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Pete Townshend Continues Vinyl Reissue Campaign With ‘All the Best Cowboys Have Chinese Eyes’ and 'White City (A Novel)'

The ongoing series of half speed mastered studio albums continues on May 17.

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Source: MEGA

While the Who's future remains murky, Townshend is revisiting two albums from his solo catalog.

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The Who might not have made a final decision yet about whether or not they've got a final tour in them, but that hasn't stopped the band's guitarist, songwriter, and occasional vocalist from continuing with the ongoing vinyl reissue of his solo catalog.

Pete Townshend has revealed that on May 17th he'll be issuing the next two half speed mastered studio albums from his discography: All The Best Cowboys Have Chinese Eyes, originally released in 1982, and White City (A Novel), originally released in 1985.

The limited-edition black vinyl versions have been mastered by long-time Who engineer Jon Astley. They were cut for vinyl by Miles Showell at Abbey Road Studios with a half-speed mastering technique that produces a superior vinyl cut, and they've been packaged in original sleeves with obi strips and certificates of authenticity.

The albums are set for release on May 17.

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Source: Pete Townshend

The cover art for the upcoming new half speed mastered reissues from Pete Townshend's solo catalog

All the Best Cowboys Have Chinese Eyes was produced by Chris Thomas, who also helmed the sessions for Townshend’s previous album, 1980’s Empty Glass, and was recorded variously at Wessex Sound, Eel Pie, and AIR Studios, all located in London.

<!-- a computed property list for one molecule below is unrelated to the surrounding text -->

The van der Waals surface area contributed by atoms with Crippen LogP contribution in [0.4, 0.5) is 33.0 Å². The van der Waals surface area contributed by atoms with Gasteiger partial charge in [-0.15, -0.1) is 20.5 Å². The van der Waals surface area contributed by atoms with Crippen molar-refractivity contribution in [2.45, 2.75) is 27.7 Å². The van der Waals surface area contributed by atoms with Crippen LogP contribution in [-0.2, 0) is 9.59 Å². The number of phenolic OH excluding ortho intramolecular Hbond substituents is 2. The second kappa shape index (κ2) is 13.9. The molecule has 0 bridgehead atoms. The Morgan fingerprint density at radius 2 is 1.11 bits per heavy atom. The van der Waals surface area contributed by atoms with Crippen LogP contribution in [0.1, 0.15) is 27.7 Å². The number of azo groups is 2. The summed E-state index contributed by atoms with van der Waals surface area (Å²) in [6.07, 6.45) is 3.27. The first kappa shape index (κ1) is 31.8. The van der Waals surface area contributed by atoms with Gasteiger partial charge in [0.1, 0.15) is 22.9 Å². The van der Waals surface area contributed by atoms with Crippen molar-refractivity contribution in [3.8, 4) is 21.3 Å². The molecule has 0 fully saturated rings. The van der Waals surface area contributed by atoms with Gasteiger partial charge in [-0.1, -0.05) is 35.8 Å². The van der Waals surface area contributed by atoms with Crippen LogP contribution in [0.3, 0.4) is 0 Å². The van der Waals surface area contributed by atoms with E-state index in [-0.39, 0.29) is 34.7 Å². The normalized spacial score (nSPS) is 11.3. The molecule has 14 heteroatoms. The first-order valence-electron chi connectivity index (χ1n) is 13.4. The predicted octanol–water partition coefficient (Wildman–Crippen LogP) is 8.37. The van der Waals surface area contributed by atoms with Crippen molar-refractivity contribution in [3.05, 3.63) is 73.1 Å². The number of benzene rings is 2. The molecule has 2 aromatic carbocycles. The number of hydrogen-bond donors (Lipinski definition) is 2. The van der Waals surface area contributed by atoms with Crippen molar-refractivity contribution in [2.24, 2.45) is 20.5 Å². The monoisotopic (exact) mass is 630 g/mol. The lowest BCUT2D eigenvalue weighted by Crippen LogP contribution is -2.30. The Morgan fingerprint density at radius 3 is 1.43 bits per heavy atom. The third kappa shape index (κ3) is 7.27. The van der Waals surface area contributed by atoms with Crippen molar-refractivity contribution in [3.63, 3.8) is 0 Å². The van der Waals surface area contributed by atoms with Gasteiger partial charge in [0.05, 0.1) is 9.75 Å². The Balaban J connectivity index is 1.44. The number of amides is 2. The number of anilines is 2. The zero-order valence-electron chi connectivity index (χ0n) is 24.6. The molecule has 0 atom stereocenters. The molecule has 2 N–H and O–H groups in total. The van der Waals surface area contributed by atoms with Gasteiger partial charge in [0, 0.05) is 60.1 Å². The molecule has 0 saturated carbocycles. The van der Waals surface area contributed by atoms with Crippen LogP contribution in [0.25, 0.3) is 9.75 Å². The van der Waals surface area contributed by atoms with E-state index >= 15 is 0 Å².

Everyone from Townshend on down knew that the title was a bit of an unwieldy one (during a promotional interview for the record, he admitted that it should have won a “Stupid Title of the Year” award), which may be why the 11-song LP failed to match the success of its predecessor. Then again, it might also have been because it wasn’t as good, although given the wide range of reviews received by the record (best evidenced by the fact that Rolling Stone gave it 4 out of 5 stars even as the Village Voice gave it a D+), it’s clearly an album that resulted in some very disparate opinions.

However you want to spin it, the album still hit No. 26 on the Billboard 200, climbed to No. 32 on the UK Albums chart, and spawned two minor hits with “Face Dances, Pt. 2” and “Uniforms (Corp d’Esprit).” It's also notable - at least to readers who came of age in the '80s - for featuring contributions from bassist Tony Butler and drumer Mark Brzezicki, both of whom are better known for being members of Big Country.

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White City (A Novel) was Townshend’s follow-up studio album, arriving a few years after his 1983 demos compilation Scoop, and although it was also produced by Chris Thomas, Townshend sounds completely reinvigorated on this record. Maybe it’s because he’d descended back into familiar territory – it’s a bit of a concept album – or maybe it’s because he surrounded himself with some pretty tight musicians, including some very recognizable contributions on the tracks “Give Blood” and “White City Fighting” from David Gilmour.

Oddly enough, the album had precisely the same chart placement in the US, once again climbing to No. 26, but it did decidedly less business across the pond, only making it to No. 70 on the UK Albums chart. “Give Blood” did end up as a minor hit single in Australia and Germany, but the LP’s most notable hit was “Face the Face,” which provided Townshend with a top-40 hit in the US, hitting No. 26.

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